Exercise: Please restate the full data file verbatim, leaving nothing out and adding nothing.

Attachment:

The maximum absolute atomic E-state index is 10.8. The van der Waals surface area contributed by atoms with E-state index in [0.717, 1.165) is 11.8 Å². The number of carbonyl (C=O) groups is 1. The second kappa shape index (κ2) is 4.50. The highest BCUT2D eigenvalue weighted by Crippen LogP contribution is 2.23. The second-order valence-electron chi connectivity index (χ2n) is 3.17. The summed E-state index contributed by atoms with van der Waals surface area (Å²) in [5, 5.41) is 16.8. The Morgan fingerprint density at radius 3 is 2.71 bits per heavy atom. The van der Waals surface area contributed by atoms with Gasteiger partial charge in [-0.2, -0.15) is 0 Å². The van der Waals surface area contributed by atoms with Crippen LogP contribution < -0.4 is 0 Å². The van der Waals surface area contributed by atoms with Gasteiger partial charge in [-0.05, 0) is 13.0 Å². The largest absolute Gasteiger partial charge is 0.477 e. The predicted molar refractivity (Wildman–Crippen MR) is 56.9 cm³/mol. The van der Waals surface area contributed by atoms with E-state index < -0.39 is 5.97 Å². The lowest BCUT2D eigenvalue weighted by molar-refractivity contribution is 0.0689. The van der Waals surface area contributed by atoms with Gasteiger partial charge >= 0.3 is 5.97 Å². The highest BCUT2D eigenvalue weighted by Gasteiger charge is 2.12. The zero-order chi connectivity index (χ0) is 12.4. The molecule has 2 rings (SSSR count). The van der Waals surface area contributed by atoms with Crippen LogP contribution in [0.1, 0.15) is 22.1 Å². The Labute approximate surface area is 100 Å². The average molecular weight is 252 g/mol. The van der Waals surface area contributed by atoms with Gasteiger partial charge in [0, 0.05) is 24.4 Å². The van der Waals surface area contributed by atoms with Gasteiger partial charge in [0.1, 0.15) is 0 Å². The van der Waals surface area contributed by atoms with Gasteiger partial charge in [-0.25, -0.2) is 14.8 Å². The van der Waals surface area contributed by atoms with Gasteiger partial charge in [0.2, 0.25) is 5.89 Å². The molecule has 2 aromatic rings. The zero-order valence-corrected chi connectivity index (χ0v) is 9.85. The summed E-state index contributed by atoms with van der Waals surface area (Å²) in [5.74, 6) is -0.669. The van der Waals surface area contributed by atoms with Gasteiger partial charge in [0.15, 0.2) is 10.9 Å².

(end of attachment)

The maximum absolute atomic E-state index is 10.8. The van der Waals surface area contributed by atoms with E-state index in [0.717, 1.165) is 11.8 Å². The number of carbonyl (C=O) groups is 1. The second kappa shape index (κ2) is 4.50. The highest BCUT2D eigenvalue weighted by Crippen LogP contribution is 2.23. The second-order valence-electron chi connectivity index (χ2n) is 3.17. The summed E-state index contributed by atoms with van der Waals surface area (Å²) in [5, 5.41) is 16.8. The Morgan fingerprint density at radius 3 is 2.71 bits per heavy atom. The van der Waals surface area contributed by atoms with Gasteiger partial charge in [-0.2, -0.15) is 0 Å². The van der Waals surface area contributed by atoms with Crippen LogP contribution < -0.4 is 0 Å². The van der Waals surface area contributed by atoms with Gasteiger partial charge in [-0.05, 0) is 13.0 Å². The largest absolute Gasteiger partial charge is 0.477 e. The predicted molar refractivity (Wildman–Crippen MR) is 56.9 cm³/mol. The van der Waals surface area contributed by atoms with E-state index < -0.39 is 5.97 Å². The lowest BCUT2D eigenvalue weighted by molar-refractivity contribution is 0.0689. The van der Waals surface area contributed by atoms with Gasteiger partial charge >= 0.3 is 5.97 Å². The highest BCUT2D eigenvalue weighted by Gasteiger charge is 2.12. The zero-order chi connectivity index (χ0) is 12.4. The molecule has 2 rings (SSSR count). The van der Waals surface area contributed by atoms with Crippen LogP contribution in [0.1, 0.15) is 22.1 Å². The Labute approximate surface area is 100 Å². The average molecular weight is 252 g/mol. The van der Waals surface area contributed by atoms with Gasteiger partial charge in [0, 0.05) is 24.4 Å². The van der Waals surface area contributed by atoms with Gasteiger partial charge in [0.1, 0.15) is 0 Å². The van der Waals surface area contributed by atoms with Gasteiger partial charge in [-0.25, -0.2) is 14.8 Å². The van der Waals surface area contributed by atoms with Gasteiger partial charge in [0.2, 0.25) is 5.89 Å². The molecule has 2 aromatic rings. The zero-order valence-corrected chi connectivity index (χ0v) is 9.85. The summed E-state index contributed by atoms with van der Waals surface area (Å²) in [5.74, 6) is -0.669. The van der Waals surface area contributed by atoms with Gasteiger partial charge in [0.15, 0.2) is 10.9 Å².